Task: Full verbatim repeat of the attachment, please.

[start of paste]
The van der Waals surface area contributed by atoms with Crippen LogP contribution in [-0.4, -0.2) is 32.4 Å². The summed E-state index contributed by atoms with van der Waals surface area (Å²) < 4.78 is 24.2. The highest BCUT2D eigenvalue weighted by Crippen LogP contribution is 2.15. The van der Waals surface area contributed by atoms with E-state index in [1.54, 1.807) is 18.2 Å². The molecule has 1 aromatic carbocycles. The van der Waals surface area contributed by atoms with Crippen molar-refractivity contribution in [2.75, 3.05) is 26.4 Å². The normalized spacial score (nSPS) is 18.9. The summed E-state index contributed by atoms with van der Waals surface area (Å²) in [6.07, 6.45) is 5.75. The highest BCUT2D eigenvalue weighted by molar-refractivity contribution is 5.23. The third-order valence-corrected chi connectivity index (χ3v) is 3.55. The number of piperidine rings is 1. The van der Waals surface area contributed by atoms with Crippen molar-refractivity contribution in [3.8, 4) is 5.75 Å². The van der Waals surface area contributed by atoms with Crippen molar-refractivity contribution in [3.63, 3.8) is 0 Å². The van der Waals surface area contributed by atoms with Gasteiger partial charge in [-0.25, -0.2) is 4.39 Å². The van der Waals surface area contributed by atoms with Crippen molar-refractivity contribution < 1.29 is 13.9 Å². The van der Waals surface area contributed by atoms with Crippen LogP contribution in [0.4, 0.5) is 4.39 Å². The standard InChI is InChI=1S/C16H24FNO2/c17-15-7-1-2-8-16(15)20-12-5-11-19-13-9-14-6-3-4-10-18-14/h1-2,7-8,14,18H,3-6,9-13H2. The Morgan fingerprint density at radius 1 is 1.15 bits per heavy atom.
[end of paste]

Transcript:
The van der Waals surface area contributed by atoms with Crippen LogP contribution in [-0.4, -0.2) is 32.4 Å². The summed E-state index contributed by atoms with van der Waals surface area (Å²) < 4.78 is 24.2. The highest BCUT2D eigenvalue weighted by Crippen LogP contribution is 2.15. The van der Waals surface area contributed by atoms with E-state index in [1.54, 1.807) is 18.2 Å². The molecule has 1 aromatic carbocycles. The van der Waals surface area contributed by atoms with Crippen molar-refractivity contribution in [2.75, 3.05) is 26.4 Å². The normalized spacial score (nSPS) is 18.9. The summed E-state index contributed by atoms with van der Waals surface area (Å²) in [6.07, 6.45) is 5.75. The highest BCUT2D eigenvalue weighted by molar-refractivity contribution is 5.23. The third-order valence-corrected chi connectivity index (χ3v) is 3.55. The number of piperidine rings is 1. The van der Waals surface area contributed by atoms with Crippen molar-refractivity contribution in [3.8, 4) is 5.75 Å². The van der Waals surface area contributed by atoms with Crippen molar-refractivity contribution in [3.63, 3.8) is 0 Å². The van der Waals surface area contributed by atoms with Gasteiger partial charge in [-0.25, -0.2) is 4.39 Å². The van der Waals surface area contributed by atoms with Crippen molar-refractivity contribution < 1.29 is 13.9 Å². The van der Waals surface area contributed by atoms with Crippen LogP contribution in [0.4, 0.5) is 4.39 Å². The standard InChI is InChI=1S/C16H24FNO2/c17-15-7-1-2-8-16(15)20-12-5-11-19-13-9-14-6-3-4-10-18-14/h1-2,7-8,14,18H,3-6,9-13H2. The Morgan fingerprint density at radius 1 is 1.15 bits per heavy atom.